Caroline or Change

Friday, May 20, 2005

I (illegally) downloaded a song called Lot's wife from the cast recording of a show called Caroline or Change. It's a second act aria for the lead character, Caroline. The story concerns this woman, who is a middle-aged black maid for a southern Jewish family in the 1960's. Caroline receives instructions to begin keeping the change that is left in the pants pockets of the family's only son. Even though she is very quiet and still, Caroline is keepign a lot to herself. The word change has a double meaning here, money and the political climate of the times (mainly, the civil rights movement), and it brings turmoil to Caroline’s life, as she shares songs with the moon, radio, washing machine and other home appliances.

"Lot's wife" is a melodic tour de force in the style of "Rose's turn" from Gypsy or "Losing my mind" from Follies: the story builds up to the moment where the character just let's it rip (musically). Why is this song superior to both the legendary numbers I mentioned? Because of it's gritty and earthy nature. This really does sound more like a nervous breakdown set to music, not just a song about going bonkers. It's urgent and sometimes dissonant sounds are quite unnerving (and even a little scary). You can't help but hear as this woman falls apart before your ears (I know, Sondheim is a God, but that's how I feel, sorry). The fact that Tonya Pinkins pulled this song off every night is proof of how far good technique can take you.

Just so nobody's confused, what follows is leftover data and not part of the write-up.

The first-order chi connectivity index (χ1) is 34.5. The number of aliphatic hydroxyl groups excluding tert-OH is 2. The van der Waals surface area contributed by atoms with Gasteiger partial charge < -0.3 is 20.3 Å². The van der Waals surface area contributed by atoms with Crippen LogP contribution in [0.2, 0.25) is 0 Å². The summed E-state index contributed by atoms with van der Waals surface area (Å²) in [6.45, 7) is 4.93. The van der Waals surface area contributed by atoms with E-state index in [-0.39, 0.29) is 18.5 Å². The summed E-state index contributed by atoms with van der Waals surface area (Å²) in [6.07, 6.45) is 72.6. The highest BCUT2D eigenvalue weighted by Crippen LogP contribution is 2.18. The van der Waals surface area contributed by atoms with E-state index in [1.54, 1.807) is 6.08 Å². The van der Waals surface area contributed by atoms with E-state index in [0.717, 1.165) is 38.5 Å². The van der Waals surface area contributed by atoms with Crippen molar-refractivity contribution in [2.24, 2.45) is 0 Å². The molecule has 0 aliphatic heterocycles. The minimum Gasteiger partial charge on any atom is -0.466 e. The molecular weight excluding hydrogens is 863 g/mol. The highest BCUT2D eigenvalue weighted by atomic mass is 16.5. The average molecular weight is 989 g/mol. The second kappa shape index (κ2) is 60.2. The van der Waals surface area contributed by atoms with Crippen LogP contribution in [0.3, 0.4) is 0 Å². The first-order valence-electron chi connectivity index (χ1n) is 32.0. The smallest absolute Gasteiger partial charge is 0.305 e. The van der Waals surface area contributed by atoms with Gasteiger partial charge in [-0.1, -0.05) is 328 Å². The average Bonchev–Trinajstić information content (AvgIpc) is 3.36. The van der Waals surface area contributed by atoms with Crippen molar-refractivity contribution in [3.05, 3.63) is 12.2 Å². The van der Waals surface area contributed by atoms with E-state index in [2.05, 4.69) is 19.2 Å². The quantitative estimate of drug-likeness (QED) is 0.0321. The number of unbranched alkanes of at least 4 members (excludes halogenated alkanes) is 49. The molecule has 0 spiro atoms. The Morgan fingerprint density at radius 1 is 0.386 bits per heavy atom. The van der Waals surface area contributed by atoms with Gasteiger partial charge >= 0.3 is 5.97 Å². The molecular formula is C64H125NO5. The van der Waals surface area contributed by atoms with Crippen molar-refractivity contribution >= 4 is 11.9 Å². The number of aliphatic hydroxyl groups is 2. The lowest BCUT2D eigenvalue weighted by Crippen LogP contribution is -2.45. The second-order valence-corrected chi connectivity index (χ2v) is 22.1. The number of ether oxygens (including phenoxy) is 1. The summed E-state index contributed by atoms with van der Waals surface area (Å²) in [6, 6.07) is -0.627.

The song starts off rather tame, then produces a beat-filled harmony that might even get your toes tapping; suddenly, and without warning, it launches off into a spiteful howl, Caroline screams her rage and opposition to change only to end softly, almost like a lullaby, singing these painful words to God (written my Tony Kushner, who also penned Angels in America):

"Murder me now, down in the basement.
Murder my dreams, so I'll stop wantin'.
Murder my hope of him returning.
Strangle the pride that make me crazy.
Make me forget so I stop grieving.
Scour my skin, till I stop feeling.
Take Caroline away, 'cause I can't be her;
take Caroline away, I can't afford her.
Tear out my heart, strangle my soul.
Turn me to salt, a pillar of salt,
a broken storm and then...
Caroline, Caroline,
on the evening she done,
Lord set her free,
set her free,
set me free!
Don't let my sorrow make evil of me..."



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